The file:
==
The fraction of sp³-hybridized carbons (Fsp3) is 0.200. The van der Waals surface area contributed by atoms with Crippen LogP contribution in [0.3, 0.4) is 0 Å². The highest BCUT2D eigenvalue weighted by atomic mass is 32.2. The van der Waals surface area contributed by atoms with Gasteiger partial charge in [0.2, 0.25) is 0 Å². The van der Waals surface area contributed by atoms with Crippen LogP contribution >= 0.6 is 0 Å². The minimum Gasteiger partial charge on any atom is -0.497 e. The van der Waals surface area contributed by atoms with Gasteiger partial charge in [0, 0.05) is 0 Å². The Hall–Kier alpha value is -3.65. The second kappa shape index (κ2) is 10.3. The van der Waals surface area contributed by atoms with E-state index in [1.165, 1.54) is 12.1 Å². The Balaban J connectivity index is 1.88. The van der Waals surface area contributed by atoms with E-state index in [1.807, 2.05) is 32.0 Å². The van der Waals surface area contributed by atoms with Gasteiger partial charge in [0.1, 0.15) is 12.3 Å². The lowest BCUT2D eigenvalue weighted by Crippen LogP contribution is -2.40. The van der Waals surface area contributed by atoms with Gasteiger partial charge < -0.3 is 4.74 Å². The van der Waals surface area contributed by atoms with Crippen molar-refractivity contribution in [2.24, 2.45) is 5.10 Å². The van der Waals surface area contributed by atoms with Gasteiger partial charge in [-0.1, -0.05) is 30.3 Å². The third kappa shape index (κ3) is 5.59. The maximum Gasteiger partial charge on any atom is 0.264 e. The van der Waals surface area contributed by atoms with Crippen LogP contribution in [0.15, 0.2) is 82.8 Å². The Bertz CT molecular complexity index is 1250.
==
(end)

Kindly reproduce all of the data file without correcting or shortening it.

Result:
The fraction of sp³-hybridized carbons (Fsp3) is 0.200. The van der Waals surface area contributed by atoms with Crippen LogP contribution in [0.3, 0.4) is 0 Å². The highest BCUT2D eigenvalue weighted by atomic mass is 32.2. The van der Waals surface area contributed by atoms with Gasteiger partial charge in [0.2, 0.25) is 0 Å². The van der Waals surface area contributed by atoms with Crippen LogP contribution >= 0.6 is 0 Å². The minimum Gasteiger partial charge on any atom is -0.497 e. The van der Waals surface area contributed by atoms with Gasteiger partial charge in [0, 0.05) is 0 Å². The Hall–Kier alpha value is -3.65. The second kappa shape index (κ2) is 10.3. The van der Waals surface area contributed by atoms with E-state index in [1.165, 1.54) is 12.1 Å². The Balaban J connectivity index is 1.88. The van der Waals surface area contributed by atoms with E-state index in [1.807, 2.05) is 32.0 Å². The van der Waals surface area contributed by atoms with Gasteiger partial charge in [0.1, 0.15) is 12.3 Å². The lowest BCUT2D eigenvalue weighted by Crippen LogP contribution is -2.40. The van der Waals surface area contributed by atoms with Gasteiger partial charge < -0.3 is 4.74 Å². The van der Waals surface area contributed by atoms with Crippen molar-refractivity contribution in [2.24, 2.45) is 5.10 Å². The van der Waals surface area contributed by atoms with Gasteiger partial charge in [-0.1, -0.05) is 30.3 Å². The third kappa shape index (κ3) is 5.59. The maximum Gasteiger partial charge on any atom is 0.264 e. The van der Waals surface area contributed by atoms with Crippen LogP contribution in [0.15, 0.2) is 82.8 Å². The Bertz CT molecular complexity index is 1250.